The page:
In many assault cases, the prosecution relies on testimony from the victim and any witnesses to the incident to establish the defendants’ guilt. Thus, if they testify that the defendant was not the person who committed the alleged offense, it may be challenging for the prosecution to prove its case. In matters in which witnesses recant earlier statements in which they indicated the defendant’s guilt, however, they may be found to lack credibility, and the defendant may be convicted despite their favorable testimony. This was shown in a recent Michigan ruling in which the court denied the defendant’s motion for new trial after his assault conviction. If you are accused of assault or any other crime, it is advisable to meet with a Michigan criminal defense lawyer to discuss your potential defenses.
The Assault and Subsequent Trial
It is reported that the defendant and the victim were involved in a verbal altercation, after which the victim got into a vehicle and began to drive away. The defendant then began to shoot at the vehicle. He was charged with assault with intent to commit murder and other crimes. At his trial, the victim and his mother, who was at the scene of the incident, both testified that they did not know who shot at the vehicle.
Allegedly, the prosecution then presented evidence of earlier statements made by the victim and his mother in which they identified the defendant as the shooter, including a letter from the mother to the police. The defendant was ultimately convicted as charged. He then moved for a new trial, arguing in part that the verdict was against the weight of the evidence. The court denied his motion, and he appealed.
Evidence of Guilt in an Assault Case
The appellate court affirmed the trial court ruling. The court explained that a court might order a new trial on the groundsthat the verdict was against the weight of the evidence, only if the evidence was so heavily in favor of the opposite verdict that the verdict constitutes a miscarriage of justice. In other words, a verdict will generally only be vacated when the evidence does not reasonably support the verdict and it is clear it most likely arose out of some extraneous influence.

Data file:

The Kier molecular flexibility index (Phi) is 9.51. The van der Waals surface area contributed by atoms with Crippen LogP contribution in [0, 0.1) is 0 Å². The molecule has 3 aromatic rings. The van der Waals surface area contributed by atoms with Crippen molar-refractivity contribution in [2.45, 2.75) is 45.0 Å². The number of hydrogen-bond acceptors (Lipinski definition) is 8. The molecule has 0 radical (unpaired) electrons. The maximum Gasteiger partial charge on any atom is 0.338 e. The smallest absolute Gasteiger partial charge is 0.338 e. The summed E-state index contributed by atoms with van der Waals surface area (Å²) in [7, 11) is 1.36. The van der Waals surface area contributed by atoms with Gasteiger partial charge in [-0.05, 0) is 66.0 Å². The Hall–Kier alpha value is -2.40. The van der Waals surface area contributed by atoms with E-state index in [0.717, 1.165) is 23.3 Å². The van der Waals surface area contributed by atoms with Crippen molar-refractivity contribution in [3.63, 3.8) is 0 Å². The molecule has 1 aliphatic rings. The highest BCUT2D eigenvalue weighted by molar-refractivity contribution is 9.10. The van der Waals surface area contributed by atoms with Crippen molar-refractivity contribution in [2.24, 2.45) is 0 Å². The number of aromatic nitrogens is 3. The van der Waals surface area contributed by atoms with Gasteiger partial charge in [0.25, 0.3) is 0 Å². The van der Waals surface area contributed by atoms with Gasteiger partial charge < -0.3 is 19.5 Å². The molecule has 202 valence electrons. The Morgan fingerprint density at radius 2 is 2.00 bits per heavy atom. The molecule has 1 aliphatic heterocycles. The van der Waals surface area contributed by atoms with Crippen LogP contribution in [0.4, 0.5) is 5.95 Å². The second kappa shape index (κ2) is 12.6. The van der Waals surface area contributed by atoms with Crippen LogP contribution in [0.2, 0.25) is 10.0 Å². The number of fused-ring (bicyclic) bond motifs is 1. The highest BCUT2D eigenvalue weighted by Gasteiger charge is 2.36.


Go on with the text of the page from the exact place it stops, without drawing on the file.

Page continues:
The court explained that, unless exceptional circumstances are present, the issue of a witness’s credibility is for the jury, and the trial court does not have the right to substitute its view of credibility for the jury’s. Further, conflicting testimony, even if it is impeached, is not an adequate basis for granting a new trial. In the subject case, the court found that the defendant failed to demonstrate the trial court ruling was erroneous. Thus, it was affirmed.
Speak to a Trusted Michigan Criminal Defense Lawyer
The credibility of witnesses at a criminal trial is within the purview of the jury, and if the jury issues a guilty verdict after finding that a witness that is favorable to the defendant lacks credibility, it will likely be upheld. If you are charged with assault, you should speak to an attorney to determine what evidence the prosecution may introduce against you. Sam Bernstein of ArborYpsi Law is a trusted Michigan criminal defense attorney who can develop a strategy designed to provide you with a strong chance of a favorable result. You can reach Mr. Bernstein through the form online or by calling (734) 883-9584 to set up a meeting.